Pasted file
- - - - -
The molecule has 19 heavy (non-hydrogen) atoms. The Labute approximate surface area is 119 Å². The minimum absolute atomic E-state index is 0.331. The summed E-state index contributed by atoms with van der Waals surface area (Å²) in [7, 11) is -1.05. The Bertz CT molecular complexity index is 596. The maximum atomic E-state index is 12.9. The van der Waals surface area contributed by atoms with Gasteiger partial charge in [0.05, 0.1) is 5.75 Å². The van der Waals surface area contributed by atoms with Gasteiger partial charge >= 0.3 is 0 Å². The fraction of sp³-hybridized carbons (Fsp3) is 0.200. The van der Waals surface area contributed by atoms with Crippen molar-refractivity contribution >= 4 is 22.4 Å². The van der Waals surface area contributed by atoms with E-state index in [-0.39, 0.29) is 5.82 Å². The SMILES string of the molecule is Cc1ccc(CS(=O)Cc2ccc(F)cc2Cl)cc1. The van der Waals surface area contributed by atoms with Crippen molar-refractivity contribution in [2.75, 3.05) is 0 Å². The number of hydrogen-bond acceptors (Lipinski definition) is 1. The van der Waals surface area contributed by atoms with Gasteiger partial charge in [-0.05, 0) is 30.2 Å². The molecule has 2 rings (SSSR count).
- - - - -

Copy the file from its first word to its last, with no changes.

The molecule has 19 heavy (non-hydrogen) atoms. The Labute approximate surface area is 119 Å². The minimum absolute atomic E-state index is 0.331. The summed E-state index contributed by atoms with van der Waals surface area (Å²) in [7, 11) is -1.05. The Bertz CT molecular complexity index is 596. The maximum atomic E-state index is 12.9. The van der Waals surface area contributed by atoms with Gasteiger partial charge in [0.05, 0.1) is 5.75 Å². The van der Waals surface area contributed by atoms with Gasteiger partial charge >= 0.3 is 0 Å². The fraction of sp³-hybridized carbons (Fsp3) is 0.200. The van der Waals surface area contributed by atoms with Crippen molar-refractivity contribution >= 4 is 22.4 Å². The van der Waals surface area contributed by atoms with E-state index in [-0.39, 0.29) is 5.82 Å². The SMILES string of the molecule is Cc1ccc(CS(=O)Cc2ccc(F)cc2Cl)cc1. The van der Waals surface area contributed by atoms with Crippen molar-refractivity contribution in [2.75, 3.05) is 0 Å². The number of hydrogen-bond acceptors (Lipinski definition) is 1. The van der Waals surface area contributed by atoms with Gasteiger partial charge in [-0.05, 0) is 30.2 Å². The molecule has 2 rings (SSSR count).